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Imagination and Sexuality Self-Help Advice

Written by Dr. Marty Klein

If your sex life is in a slump, role-playing may rejuvenate it.

Role-playing involves a special relationship to sexual fantasy. It requires that you consciously acknowledge your fantasy, and that you share that fantasy with a partner who consents to participate in it.

 
Advice
If you're not sure how your mate will handle your fantasies, ask about it when you're not in bed.
If your role-play involves power games, decide on a word that means "I need to stop the game for a minute."
Don't assume you know what your mate really wants in life based on fantasies or role-play.  
 

The simplest kind of role-playing involves a person pretending to be different than he or she typically is. A meek person may pretend to be demanding; a voracious person may pretend to be inhibited. 

Some role-playing involves specific roles or even scripts: doctor/patient, queen/foreign prince, Barbra Streisand/Ross Perot! Couples can simply imagine themselves in these roles and speak a sentence or two about them. "You haven't had a checkup in two years. I better examine your prostate." Or they can get more involved, speaking in role for most of the sexual encounter. A few simple props such as an apron or baseball cap can make these games even more engaging. 

Erotic role-playing requires certain psychological and relationship tools. You have to believe that you're eligible to step outside the usual limits of your everyday personality. You have to not care how you look or sound. You have to transcend the idea that certain words, behaviors, or attitudes belong only to people who are "sexy." You and your mate have to trust that you won't be judged by each other.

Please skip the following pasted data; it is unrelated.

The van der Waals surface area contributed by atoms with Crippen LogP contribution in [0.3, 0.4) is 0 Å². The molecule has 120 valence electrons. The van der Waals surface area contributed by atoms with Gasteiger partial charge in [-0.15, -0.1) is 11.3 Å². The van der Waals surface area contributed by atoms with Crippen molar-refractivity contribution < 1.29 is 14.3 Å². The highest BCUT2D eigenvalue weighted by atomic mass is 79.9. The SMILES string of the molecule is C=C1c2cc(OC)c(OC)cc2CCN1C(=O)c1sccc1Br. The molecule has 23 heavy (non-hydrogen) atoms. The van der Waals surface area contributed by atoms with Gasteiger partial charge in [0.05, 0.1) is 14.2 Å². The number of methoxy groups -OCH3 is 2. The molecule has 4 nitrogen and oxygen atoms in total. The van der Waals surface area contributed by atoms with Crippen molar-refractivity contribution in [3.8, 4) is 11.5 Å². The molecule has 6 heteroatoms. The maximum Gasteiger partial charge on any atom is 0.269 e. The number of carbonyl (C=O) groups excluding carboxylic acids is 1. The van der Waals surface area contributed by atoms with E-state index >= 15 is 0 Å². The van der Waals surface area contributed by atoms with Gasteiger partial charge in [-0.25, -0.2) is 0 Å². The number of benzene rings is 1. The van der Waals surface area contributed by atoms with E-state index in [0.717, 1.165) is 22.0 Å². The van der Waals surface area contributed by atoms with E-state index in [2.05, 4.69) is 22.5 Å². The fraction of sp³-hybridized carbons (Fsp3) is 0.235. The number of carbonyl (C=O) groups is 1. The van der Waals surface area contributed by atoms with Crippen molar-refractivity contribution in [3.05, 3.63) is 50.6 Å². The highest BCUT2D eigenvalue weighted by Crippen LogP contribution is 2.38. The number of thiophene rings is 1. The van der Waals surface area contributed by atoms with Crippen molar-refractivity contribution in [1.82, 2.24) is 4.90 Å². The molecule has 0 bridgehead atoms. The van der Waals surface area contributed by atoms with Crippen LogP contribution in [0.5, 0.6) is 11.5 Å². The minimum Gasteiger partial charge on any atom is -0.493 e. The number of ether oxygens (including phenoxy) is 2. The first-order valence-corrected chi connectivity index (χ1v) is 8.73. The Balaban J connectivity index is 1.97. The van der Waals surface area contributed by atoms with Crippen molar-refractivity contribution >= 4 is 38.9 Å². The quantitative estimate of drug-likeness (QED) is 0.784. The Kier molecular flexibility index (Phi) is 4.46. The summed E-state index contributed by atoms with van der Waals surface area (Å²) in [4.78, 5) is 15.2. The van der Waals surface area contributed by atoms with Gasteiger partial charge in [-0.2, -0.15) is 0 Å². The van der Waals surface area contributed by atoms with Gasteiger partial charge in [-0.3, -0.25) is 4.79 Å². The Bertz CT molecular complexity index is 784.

Another challenge involves reentering real life after role-playing. The couple who can look at each other after playing mentor's wife/apprentice and agree that "we can do anything we want, now let's go make dinner" have an important tool for keeping their relationship exciting. 

Role-playing contains no predictions about how people really wish to behave; in fact, the contrary is often true. Role-playing is a safe arena in which to live another life without any of its disadvantages. 

Ultimately, erotic role-playing is a way to celebrate two of our most divine gifts: imagination and sexuality. 

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Marty Klein, Ph.D., is a licensed marriage counselor and sex therapist in Palo Alto, Calif. He has written for national magazines and appeared on many TV shows, including Donahue, Sally Jessy Raphael and Jenny Jones. You can read more about his books, tapes and appearances on his Web site, www.SexEd.org.

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